As a graphic designer you’re going to spend a lot of time collaborating with clients on current projects and helping them through the design and production process. Often when I work with small business clients, I’m their first experience working with a graphic designer and marketer. They love their company, they want to grow it, but their money is valuable and they often have lofty expectations on what their budget can afford. When I worked as a project manager for a boutique design firm the designers hardly ever talked with clients without me or another project manager present. As a PM, I was to keep the project on track, provide resources to my designers, and manage client expectations. I don’t have that luxury in my little design shop and I’m forever grateful for my project management training and my experience working to anticipate and manage client expectations.

So here’s a few things to keep in mind to make the process run  little smoother or maybe even get your client to proclaim you a superhero when it comes to design.

Want to read about the first 5 questions? You can read Part 1 here.

5. Budget. 

As a project manager and even today as a business owner/designer I never ask this as a question. Of course there is a budget. And more than likely it’s not a huge pile of money that’s at your disposal. Instead of asking it as a question so that you’re client views this as a negative, turn it around. Tell them up front that you’ll be discussing the funding for the project at the end of this discussion. Help them manage their expectations as you toss ideas around. For example, when you’re talking about printing options – give them a economical, moderate, and high-end option.

Here’s an example – I literally just said this to one of my current clients on the phone this morning.

“Loving the branding we have going for your website launch. Business cards are a pretty standard need. I’ve got three options for you when it comes to printing. Option 1 keeps us fairly low cost and uses 4 color printing. Option 2 is moderate in price – we upgrade the paper weight and consider using metallic inks for those elements in your logo. Or we can high-end – a hot foil printing, using the bronze metallic that is in your logo for the front of your card. All are good options and will keep you well within whats trendy and sticks with your brand.”

Somehow, when you ask it as a question, it implies that you’re questioning their ability to out guess what all this may cost. That’s why they came to you – you’re the expert – and it’s part of your job to help them figure it out and get it accomplished. They’ll feel a lot better about your skills and expertise if you approach it as a discussion and help them manage what the options might cost as you work through the discussion.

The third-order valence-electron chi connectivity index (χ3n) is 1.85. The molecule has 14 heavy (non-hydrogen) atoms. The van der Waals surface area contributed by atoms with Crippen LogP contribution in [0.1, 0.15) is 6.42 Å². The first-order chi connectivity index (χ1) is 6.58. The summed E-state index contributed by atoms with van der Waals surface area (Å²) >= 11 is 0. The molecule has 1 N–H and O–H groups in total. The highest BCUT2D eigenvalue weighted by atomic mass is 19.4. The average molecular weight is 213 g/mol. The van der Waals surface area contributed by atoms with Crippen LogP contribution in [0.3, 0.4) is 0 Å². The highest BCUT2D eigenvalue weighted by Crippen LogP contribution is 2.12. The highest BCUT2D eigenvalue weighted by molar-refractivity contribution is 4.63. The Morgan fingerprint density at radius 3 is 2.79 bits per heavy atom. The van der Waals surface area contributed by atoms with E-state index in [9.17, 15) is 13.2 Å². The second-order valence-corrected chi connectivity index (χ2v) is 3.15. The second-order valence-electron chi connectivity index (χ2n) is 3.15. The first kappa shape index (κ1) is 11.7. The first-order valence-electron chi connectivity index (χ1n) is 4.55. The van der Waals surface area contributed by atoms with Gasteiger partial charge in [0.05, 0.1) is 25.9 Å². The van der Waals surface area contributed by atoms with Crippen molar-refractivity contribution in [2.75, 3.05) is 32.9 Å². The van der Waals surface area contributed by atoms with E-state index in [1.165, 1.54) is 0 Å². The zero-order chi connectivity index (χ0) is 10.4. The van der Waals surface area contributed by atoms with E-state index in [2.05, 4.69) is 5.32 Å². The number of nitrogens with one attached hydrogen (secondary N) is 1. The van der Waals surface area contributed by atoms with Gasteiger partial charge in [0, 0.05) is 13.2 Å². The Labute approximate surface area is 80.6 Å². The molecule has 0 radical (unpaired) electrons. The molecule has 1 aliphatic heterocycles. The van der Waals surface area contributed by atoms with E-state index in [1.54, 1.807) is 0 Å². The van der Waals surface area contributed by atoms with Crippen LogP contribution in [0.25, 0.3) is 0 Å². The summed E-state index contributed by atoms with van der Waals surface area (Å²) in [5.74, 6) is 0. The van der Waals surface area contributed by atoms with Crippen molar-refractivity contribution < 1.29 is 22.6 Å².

Here’s the clincher.


6. Make an Action Item Conclusion 

At the end of every email, conversation, string of texts, etc. Sum it up. It may be redundant but keeping expectations in the forefront and making sure they’re not expecting more from you than you’re promising is the best way to not spend dozens of hours in managing the project.

Here’s an example – I just sent this off to a client in an email this morning.

“Here’s where we stand on the Rebranding Project. I’m working on the final revision of your final logo and completing a style guide for your reference. What I need from you is, your final count on business cards, brochures, and rack cards (needed by X/X) so I can order from the printer, as well as the social media outlets you’re currently using so I can provide you with the appropriate logo sizes for your cover and profile photos. Final deadline, and when we’ll have another phone meeting is X/X at 8:30am CT. What else can I help you with?”

I recap during phone conversations verbally, but I anticipate that most clients are either not taking notes, or are too busy to transfer these items to their calendar or planning system of choice. So I always send a follow-up email after a phone call just recapping the to do list for each of us and the necessary deadlines. It doesn’t hurt to give them a sneak peek on the project, let them know you’re excited about how it’s coming along, or that you enjoyed talking with them either.

7. Up-sell

I know you’re probably wondering how up-selling is something your client will love you for right? Let me tell you.

Often with small business clients, they’re not sure exactly what they need. They don’t often have an employee that’s dedicated just to marketing and many are just learning the ropes of marketing and social media as they go. I have new bloggers who haven’t really thought about the need for business cards – and rightfully so – they’re busy with getting their next post published and running their blog. If you’re phrase the up-sell so that it’s helpful, rather than just another place you can make a buck, you’re client’s are going to appreciate you.

So how do you add in the up-sell without sounding like a used car salesman? First, don’t overwhelm them with a list of things they really don’t need. Believe me – if they’re asking you for a logo, they’re not interested in you pricing that as well as a giant billboard signage and everything in between. (Unless they ask you specifically for that.) If a client asks for an updated logo – have a design meeting, get started on the project, and then after they review the logos and select one, simply state:

” Have you thought about redoing your business cards with the new logo yet? Will you need files for your social media platforms and your website? “

If they decline, simply tell them “…that’s great. You let me know when you’re ready for _________. I’d love to help when the time is right.”

Tip: Then make yourself a note to check back with them on this project and see how things are going and offer these items again. 


What other questions do you ask your clients? Share them in the comments below.